However, these days, it is a different story and whatever happens in Karachi, is flashed across the world within minutes. And unfortunately, the news is not good or about the Golden Years of this Jewel, but about its killing fields and the terror that stalks the darkened streets of this City of Lights. Today we have leaders who do not respect the law or the orders of the judiciary and gun toting youths roaming our streets, willing to kill just for a three thousand rupees cell phone.

Today, we may be a nuclear power, but not the proud nation that we use to be. The entire nation, including our leaders, stands condemned, disgraced and isolated. No nation wants to deal with us, as they do not respect or trust us, for they know that our leaders are prepared to lie, cheat and even kill to satisfy their ego and their thirst for power.

We have become a morally and intellectually corrupt nation and foreigners refuse to visit Pakistan because Karachi has been labelled as one of the most dangerous cities in the world.

Even our once proud army seems to have lost its professionalism and has become a giant conglomerate, more interested in protecting the interests of its officers and its assets, rather than the country. The negative aspect of the good old days was, our judiciary was weak and pliable and used by both, civilian and military governments, to legitimise their unconstitutional and unlawful acts.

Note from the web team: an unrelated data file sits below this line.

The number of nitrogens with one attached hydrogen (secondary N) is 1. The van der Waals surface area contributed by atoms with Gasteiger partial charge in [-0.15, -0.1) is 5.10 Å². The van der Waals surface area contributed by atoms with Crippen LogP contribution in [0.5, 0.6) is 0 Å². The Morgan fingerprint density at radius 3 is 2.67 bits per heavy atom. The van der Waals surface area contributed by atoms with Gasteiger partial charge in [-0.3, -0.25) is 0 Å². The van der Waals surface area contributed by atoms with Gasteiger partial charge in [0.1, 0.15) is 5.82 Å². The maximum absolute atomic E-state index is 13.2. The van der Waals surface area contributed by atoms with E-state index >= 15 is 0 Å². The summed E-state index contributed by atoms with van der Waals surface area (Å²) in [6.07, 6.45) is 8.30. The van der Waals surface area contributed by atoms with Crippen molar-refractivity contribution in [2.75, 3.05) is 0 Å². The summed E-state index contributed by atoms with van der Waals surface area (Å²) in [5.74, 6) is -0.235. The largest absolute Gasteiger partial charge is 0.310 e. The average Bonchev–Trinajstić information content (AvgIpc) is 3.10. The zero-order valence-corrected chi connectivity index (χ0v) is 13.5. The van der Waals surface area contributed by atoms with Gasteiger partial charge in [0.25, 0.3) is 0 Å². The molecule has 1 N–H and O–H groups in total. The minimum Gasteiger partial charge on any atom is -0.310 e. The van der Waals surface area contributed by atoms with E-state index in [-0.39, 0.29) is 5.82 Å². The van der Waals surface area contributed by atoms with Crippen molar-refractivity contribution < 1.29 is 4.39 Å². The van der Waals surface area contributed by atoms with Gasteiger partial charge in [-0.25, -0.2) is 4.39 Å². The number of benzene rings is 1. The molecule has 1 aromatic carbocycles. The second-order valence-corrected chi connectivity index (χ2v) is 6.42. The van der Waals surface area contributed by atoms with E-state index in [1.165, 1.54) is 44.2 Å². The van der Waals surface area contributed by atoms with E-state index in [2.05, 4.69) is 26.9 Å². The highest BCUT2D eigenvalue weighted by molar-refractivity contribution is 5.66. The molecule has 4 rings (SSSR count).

And though our present judiciary has taken a strong stand on issues relating to good governance, corruption and accountability, the government, instead of appreciating their efforts, has tried everything in the book to thwart the honourable judges from playing their constitutional role.

This negative and hostile attitude adopted by the government is bound to lead to the clash of the executive and the judiciary, eventually, with disastrous consequences.

And instead of leaders with a vision, we have leaders who have dreams, which they claim come true, the most recent being the dream of Sindh’s Home Minister and the return of the Prodigal Son of Sindh.

The Quaid also had a dream about Pakistan, as a prosperous and tolerant nation, but unfortunately, his dream has been shattered and turned into a nightmare. Today our country has become a pariah in the world community and our cities have become ticking time bombs.  May God save us from the dreamers and fortune-tellers of Pakistan.

PS: Two more moments from our ‘Glorious Past’ were the state visits of Her Majesty, Queen Elizabeth II of GB and Jacqueline Kennedy, the First Lady of America, to Pakistan.




The visiting dignitaries were driven through the streets of our cities in an open convertible Cadillac and welcomed with cheering crowds and the streets had echoed to the tunes of God Save the Queen and God Save America. But that was in the glorious past.

Let us hope and pray that an end will come to the slaughter of innocent citizens, otherwise our national anthem might be replaced with God save Pakistan.

 (Email: trust@helplinetrust.org.pk).